CONSCIOUS CITIES 3: BERLIN17 Jun 2015
post by Inés Díaz
Berlin is special in every way. It’s not only different in terms of habits and customs to the rest of Germany, it also doesn’t have anything in common with any of the other major European capitals. Berlin, despite its huge size, is a city of neighborhoods, with its great camaraderie; it has you believe that you’re living in a town. With access to a wealth of entertainment and thousands of opportunities to carry out any project conceivable. I have spent almost two years living here and what strikes me most, besides of how incredibly cheap and relaxed everything is - which I didn’t expect from the capital of a country as organized and industrialized as Germany - is the community spirit that is evident in every corner of the city. A lot of this manifests itself in the reuse of goods to help others. Supermarkets have machines where people carry their bottles to recycle and get money in return, and so many people decide to leave their bags or boxes with bottles outside their home so the homeless can pick them up and earn a few Euros. There are many groups in social networks where people offer furniture, clothing or electro-domestic appliances they no longer want, for others to pick up, and sometimes walking down the street, you can find a TV, a washing machine or a couple of chairs with a note saying “Zu verschenken” (“to give away”). As for conscious fashion, Berliners are not far behind, celebrating the Ethical Fashion Show twice a year. You can find plenty of ethical fashion, as well as secondhand and upcycling shops. There’s even an official tour of the most important ethical fashion shops, which you can access here. I therefore offer you a selection of my personal favorites:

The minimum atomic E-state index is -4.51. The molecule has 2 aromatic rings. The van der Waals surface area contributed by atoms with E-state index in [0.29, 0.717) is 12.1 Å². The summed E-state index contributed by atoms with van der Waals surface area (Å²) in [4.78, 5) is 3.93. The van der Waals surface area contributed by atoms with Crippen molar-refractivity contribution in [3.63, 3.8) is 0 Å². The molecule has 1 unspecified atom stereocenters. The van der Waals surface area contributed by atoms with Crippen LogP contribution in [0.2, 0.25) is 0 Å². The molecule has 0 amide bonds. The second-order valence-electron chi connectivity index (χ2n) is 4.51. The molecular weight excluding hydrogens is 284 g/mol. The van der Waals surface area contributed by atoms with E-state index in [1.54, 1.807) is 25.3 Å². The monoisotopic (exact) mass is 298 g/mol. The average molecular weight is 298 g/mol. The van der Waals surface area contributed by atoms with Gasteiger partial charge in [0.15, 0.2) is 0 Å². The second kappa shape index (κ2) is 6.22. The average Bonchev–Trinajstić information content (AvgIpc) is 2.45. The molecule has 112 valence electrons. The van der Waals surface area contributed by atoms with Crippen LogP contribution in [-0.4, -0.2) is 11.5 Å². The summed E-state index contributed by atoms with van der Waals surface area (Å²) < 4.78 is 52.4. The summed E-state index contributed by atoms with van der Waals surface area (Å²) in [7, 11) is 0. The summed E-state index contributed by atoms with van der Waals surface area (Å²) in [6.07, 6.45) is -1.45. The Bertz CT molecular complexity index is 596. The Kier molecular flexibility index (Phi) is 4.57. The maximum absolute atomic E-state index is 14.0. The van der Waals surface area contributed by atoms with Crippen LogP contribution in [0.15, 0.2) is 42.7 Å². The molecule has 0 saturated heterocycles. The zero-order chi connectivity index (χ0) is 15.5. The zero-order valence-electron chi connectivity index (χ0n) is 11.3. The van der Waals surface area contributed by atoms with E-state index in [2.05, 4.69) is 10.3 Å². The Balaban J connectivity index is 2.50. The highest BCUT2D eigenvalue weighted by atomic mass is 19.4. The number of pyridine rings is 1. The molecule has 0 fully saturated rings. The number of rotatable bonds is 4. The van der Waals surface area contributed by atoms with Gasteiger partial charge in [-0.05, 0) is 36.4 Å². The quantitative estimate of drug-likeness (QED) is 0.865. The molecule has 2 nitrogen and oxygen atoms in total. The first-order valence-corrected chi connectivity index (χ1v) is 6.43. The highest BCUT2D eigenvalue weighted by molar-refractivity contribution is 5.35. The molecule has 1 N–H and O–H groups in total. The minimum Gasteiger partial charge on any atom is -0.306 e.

1. Dear Goods (Schivelbeiner Strasse, 35)
picture courtesy of Dear Goods
Located in the lovely neighborhood of Prenzlauer Berg, heart of the Berliner start-up scene, Dear Goods is a store that offers clothing and accessories guaranteed to be manufactured without materials that come from animals, as well as ecological and natural fabrics, produced locally, and distributed under fair labour conditions. Dear Goods sells both its own, as well as other brands, which are all GOTS certified, plus you can find pretty casual and comfortable re- and upcycled clothes there. It's my favorite shop for buying organic cotton sweaters, a garment of which I’ve become quite a fan. In addition to that, the store is located next to a vegan supermarket, very much in keeping with the neighbourhood’s spirit.
2. Upcycling Fashion Store (Anklamer Strasse, 17)
picture courtesy of Upcycling Fashion Store
Also in Prenzlauer Berg, very close to the Bernauer Strasse subway station, one of the three parts of Berlin where you can still see original sections of The Wall, is the Upcycling Fashion Store, a hotspot for upcycled clothing. Most of what you can find there is very colorful and sometimes a little bizarre, but certainly very original. There are brands from all over the world, which include womens-, mens-, as well as childrenswear, jewelry and lots of wool scarves, gloves, hats and whatever else you need to survive Berlin’s cold winters in style. There are also real bargains to be found in the shop’s sales. Plus the employees who work there are very friendly and speak perfect English. Some of the brands that can be found there are Ecologina, Kamaleon, Sicalternativa, Antiform, Milch Austria, Global Hope, Sag and Salt and Oh my Jillies.
3. FREITAG (Max-Beer-Strasse, 3)